- Black tomcats are more successful hunters because they blend better in the shadows. There may even be more black toms because there are more black cat survivors in a litter. Maybe they’re the toughest, too.
- The fear that black cats will be abused keeps them from getting adopted, especially around Halloween. But statistics show that it’s not only black cats, it is ALL cats in general who get abused EVERYDAY for no reason. Adopt a black cat because they are more common than you think and end their shelter time because they will be there longer than the rest of the strays.
- The Black cat is a symbol of anarchism used by Industrial Workers of the World to warn employers that they better back off from messing with their employees.
- Black cats were they symbol for not just revolutionaries, but Bohemians in the late 19th century and throughout the 20th century. Witches, too, have notoriously hung out with the counterculture crowd, so it’s no wonder having a black cat around further pushes the point that all things related to the black cat are cool, daddy-O!
- Long after the devilish stigma, Hollywood turned the image of the Witch and Black Cat into both a horror and cartoon icon, further implanting, along with literature, the idea that all witches have black cats. From this idea spread many stories about all kinds of fantasy witches and their faithful black cats, so popular that even today’s Wiccans think they’re cool.
- A pop culture over-saturation of gothic and swords-and-sorcery fantasy sexy witches with their black cat familiars adds more fuel to the fire of imagination about the stereotype. Even though it can be annoyingly trite, Witches young and old today are still attracted to this fairy tale imagery and can’t resist using these images as their avatars online.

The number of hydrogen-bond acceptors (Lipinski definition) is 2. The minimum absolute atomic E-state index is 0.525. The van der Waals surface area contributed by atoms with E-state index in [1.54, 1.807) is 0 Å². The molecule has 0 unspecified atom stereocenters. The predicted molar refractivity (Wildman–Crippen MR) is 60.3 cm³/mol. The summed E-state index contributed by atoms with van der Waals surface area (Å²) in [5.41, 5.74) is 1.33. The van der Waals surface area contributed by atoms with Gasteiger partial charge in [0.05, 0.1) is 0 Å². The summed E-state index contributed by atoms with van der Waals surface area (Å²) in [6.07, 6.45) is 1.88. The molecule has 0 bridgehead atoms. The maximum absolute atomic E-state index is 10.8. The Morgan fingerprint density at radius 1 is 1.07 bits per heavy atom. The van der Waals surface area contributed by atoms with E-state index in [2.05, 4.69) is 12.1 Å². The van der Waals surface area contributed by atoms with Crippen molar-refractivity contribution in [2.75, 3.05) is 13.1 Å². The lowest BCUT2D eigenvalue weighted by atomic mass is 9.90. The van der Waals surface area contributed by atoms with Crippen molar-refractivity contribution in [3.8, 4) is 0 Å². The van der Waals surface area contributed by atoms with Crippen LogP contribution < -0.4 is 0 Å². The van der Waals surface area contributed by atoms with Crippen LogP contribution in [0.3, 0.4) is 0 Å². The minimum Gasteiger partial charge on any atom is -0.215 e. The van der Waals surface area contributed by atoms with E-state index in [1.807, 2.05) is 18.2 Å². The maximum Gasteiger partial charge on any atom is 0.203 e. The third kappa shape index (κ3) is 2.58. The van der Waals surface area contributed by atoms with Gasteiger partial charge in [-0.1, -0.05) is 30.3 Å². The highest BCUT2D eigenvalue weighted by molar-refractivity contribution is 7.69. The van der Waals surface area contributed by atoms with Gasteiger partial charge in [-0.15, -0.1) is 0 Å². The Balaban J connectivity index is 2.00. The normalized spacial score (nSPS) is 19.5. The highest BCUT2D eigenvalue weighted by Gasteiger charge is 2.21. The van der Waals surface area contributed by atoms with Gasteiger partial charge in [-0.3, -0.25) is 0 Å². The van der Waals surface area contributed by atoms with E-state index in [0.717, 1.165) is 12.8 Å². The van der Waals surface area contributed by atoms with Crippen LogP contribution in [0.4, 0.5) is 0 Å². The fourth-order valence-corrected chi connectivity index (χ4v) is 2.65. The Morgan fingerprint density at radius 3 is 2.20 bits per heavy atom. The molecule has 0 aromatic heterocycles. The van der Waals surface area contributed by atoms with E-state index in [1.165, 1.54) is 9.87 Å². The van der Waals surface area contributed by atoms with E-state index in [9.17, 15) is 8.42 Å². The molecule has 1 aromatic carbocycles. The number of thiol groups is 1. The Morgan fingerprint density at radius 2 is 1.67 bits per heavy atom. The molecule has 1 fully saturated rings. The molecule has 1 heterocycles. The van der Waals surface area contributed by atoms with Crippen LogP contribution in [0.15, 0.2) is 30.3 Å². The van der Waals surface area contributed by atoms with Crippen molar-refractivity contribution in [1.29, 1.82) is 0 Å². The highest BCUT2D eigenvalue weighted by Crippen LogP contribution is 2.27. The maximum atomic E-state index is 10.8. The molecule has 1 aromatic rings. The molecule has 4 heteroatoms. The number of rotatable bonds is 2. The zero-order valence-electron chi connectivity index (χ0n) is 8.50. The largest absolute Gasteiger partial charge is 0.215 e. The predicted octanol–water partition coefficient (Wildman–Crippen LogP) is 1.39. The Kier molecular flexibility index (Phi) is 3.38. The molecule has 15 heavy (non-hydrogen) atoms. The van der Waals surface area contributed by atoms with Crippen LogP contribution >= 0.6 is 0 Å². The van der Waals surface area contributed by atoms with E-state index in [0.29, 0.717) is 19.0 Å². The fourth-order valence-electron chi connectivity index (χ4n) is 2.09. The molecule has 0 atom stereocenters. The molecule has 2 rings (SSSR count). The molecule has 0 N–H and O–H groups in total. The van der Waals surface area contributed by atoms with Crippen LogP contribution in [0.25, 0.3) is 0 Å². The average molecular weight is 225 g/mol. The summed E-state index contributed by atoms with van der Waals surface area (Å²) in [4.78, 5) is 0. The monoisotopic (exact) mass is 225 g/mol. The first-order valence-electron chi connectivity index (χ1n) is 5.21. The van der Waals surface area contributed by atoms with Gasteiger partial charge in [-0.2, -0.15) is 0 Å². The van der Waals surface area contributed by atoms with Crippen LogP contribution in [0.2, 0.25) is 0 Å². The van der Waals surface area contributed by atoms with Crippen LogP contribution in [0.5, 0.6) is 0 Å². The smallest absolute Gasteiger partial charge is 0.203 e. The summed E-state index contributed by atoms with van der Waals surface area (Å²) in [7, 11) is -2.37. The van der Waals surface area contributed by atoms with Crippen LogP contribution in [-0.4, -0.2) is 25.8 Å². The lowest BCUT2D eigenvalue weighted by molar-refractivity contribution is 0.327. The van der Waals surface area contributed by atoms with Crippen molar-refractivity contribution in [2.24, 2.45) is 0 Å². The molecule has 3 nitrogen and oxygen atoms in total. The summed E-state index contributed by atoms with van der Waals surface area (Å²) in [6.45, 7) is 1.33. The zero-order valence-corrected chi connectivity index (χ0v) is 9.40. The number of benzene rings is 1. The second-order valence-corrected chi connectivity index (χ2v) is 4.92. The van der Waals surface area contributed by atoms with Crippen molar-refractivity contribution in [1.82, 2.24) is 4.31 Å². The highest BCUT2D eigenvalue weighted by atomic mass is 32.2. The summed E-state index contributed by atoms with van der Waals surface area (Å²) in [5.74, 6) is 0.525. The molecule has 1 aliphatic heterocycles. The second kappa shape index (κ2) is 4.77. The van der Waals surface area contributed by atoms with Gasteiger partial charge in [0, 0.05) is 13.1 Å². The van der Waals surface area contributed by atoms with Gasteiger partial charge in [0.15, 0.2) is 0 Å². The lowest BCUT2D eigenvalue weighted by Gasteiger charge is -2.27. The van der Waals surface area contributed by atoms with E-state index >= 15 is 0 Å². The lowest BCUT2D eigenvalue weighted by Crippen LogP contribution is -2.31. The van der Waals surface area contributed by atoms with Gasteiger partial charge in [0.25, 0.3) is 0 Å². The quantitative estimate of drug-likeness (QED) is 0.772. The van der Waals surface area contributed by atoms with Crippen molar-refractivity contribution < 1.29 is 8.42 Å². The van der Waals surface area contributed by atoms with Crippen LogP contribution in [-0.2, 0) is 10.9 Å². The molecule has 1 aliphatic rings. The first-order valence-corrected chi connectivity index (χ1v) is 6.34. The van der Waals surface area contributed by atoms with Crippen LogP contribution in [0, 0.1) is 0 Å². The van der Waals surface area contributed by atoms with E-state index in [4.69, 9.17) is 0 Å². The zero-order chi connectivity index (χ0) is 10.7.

As usual, I have gotten overly prolific about this subject material, so I’ll have to break it up into two parts. Coming next: Black Cat Power, Part Two: All the Luck!
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The Secret Doctrine by H. P. Blavatsky, pub. by the Theosophical Publishing Company, London, 1888.
The Book of the Dead Trans. by Sir E. A. Wallis Budge, M.A.,D.I., L.D., pub. by Kegan Paul, Trench & Trubner, London, 1923.
Celtic Researches by John Davies, pub. about 1630.
Letters on Demonology and Witchcraft by Sir Walter Scott, pub. by John Murray, London, 1833.
The Witch Cult in Western Europe by Margaret Murray, pub. by the Clarendon Press, Oxford, 1921.
Legends of the Gods by E. A. Wallis Budge, M.A., etc., pub. by Kegan Paul, Trench & Trubner, London, 1912.
The Encyclopedia of Witches and Witchcraft by Rosemary Ellen Guiley, pub. by Facts on File; 2nd edition (1999)
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The Once and Future Goddess: A Sweeping Visual Chronicle of the Sacred Female and Her Reemergence in the Cult by Elinor W. Gadon, pub. by HarperOne (November 29, 1989)